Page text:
Or, We Have Game at Keyhole Software
You know you work at a great company when you say to your boss that there is a Linux build for the RaspberryPi that is dedicated to playing old arcade and console games…. and he agrees to buy one for the company office for the low, low price of a written blog post about it.
Keyhole Software is just such a company and this is the promised blog post. Specifically, I’ll be talking about the process I used for setting up the Raspberry Pi. I’m hoping that it will give you an overview (alongside the official documentation) for making your own gaming console!
After kicking off the order, I downloaded RetroPie 4.02 a Linux build with built-in arcade game and console emulators. After an excruciating two whole days of feeling like a kid waiting for Christmas, the package finally arrived.
I quickly plugged the SD card from the package into my laptop and using Win 32 Disk Imager burned the image of the RetroPie install. While that was going, I stuck the heat sinks onto the Raspberry Pi, snapped it into the case, and plugged in a USB keyboard and HDMI monitor.
After I had the image burned, I plugged that into the Pi and added power. It came up no problem.
I was able to navigate around and configure the WiFi, no problem.
Next step was to get the controllers to work. This was a problem. Plugged in through USB, they vibrated non stop. I could get them to control the Pi while plugged in but couldn’t get them to stop vibrating. I could not get them to pair via Bluetooth either.
I did some searching and found a few articles about PS3 clone controllers. I set my clone type, tried a couple different suggestions, but they just weren’t pairing.
It was near the end of the day. I packed up the new toys in the box they shipped in and headed home. On the way home I stopped at a local MicroCenter and bought a couple of wired Logitech game pads. The next morning I plugged in the new game pads and brought up the Pi and the controllers worked great.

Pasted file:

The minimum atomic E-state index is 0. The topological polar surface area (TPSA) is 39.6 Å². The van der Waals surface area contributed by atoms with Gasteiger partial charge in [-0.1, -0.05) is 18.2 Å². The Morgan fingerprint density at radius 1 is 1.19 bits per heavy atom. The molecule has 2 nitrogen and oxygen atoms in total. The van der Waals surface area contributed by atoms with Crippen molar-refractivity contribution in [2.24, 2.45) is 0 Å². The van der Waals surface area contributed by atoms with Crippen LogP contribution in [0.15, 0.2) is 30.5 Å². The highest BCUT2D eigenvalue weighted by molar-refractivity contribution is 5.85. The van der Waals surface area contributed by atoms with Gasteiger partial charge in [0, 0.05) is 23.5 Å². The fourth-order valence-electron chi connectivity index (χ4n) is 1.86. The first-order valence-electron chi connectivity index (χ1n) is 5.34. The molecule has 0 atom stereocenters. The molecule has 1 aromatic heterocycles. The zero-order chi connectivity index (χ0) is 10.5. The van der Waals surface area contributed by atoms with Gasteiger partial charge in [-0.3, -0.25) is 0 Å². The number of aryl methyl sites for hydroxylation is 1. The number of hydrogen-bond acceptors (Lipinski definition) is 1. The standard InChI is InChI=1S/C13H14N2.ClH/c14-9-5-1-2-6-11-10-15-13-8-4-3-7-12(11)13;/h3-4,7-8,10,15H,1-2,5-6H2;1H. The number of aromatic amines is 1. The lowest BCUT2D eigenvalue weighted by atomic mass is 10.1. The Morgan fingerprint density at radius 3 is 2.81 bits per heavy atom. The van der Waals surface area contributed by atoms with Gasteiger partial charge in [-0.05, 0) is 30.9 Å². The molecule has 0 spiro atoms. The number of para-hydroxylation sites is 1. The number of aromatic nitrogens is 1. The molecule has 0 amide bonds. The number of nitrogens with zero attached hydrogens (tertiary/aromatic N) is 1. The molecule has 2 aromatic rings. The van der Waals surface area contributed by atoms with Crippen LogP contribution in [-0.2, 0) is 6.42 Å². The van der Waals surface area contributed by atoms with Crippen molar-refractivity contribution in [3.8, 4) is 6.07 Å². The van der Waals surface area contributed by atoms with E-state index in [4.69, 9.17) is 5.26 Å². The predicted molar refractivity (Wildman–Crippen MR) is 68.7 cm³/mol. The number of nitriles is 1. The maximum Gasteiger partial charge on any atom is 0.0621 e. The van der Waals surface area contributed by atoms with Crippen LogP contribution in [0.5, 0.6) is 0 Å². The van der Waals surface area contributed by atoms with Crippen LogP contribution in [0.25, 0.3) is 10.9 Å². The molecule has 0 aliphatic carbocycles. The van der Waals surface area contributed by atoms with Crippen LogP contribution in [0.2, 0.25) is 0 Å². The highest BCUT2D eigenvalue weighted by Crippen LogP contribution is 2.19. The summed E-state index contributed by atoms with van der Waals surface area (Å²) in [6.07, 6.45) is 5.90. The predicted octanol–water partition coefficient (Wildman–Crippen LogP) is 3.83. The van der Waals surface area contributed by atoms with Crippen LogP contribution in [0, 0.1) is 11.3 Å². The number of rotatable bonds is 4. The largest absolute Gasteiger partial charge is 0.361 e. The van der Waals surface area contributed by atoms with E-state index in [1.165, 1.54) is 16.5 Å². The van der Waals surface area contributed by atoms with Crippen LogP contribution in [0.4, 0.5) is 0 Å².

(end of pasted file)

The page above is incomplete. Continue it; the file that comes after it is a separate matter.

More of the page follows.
Next was to install some roms. Roms are the image of the games of different systems. I will leave the finding of properly-licensed roms as an exercise to the reader.
Installing the roms was very easy. I found the RetroPie on my network through Window’s network discovery. The default name is
RETROPIE. I navigated to the roms directory, and then copied the roms I had to the directory under roms that corresponded to the appropriate system emulator.
There are some emulators that aren’t installed by default but they can be added easily. Other than the frustration around the controllers, it was a smooth process.
Keyhole provided me with a fun learning experience with the Raspberry Pi and a fun way to blow off steam with the arcade games. When I brought it back to the office, it was a big hit. People have taken some time to unwind playing some old favorites.
We have even implemented a weekly challenge where we all play the same game sometime during a week and see who can get the high score. Each week’s winner gets to pick the following week’s competition game. And with as many games as there are out there, we’ll probably be playing at the Keyhole office for many, many, many weeks to come.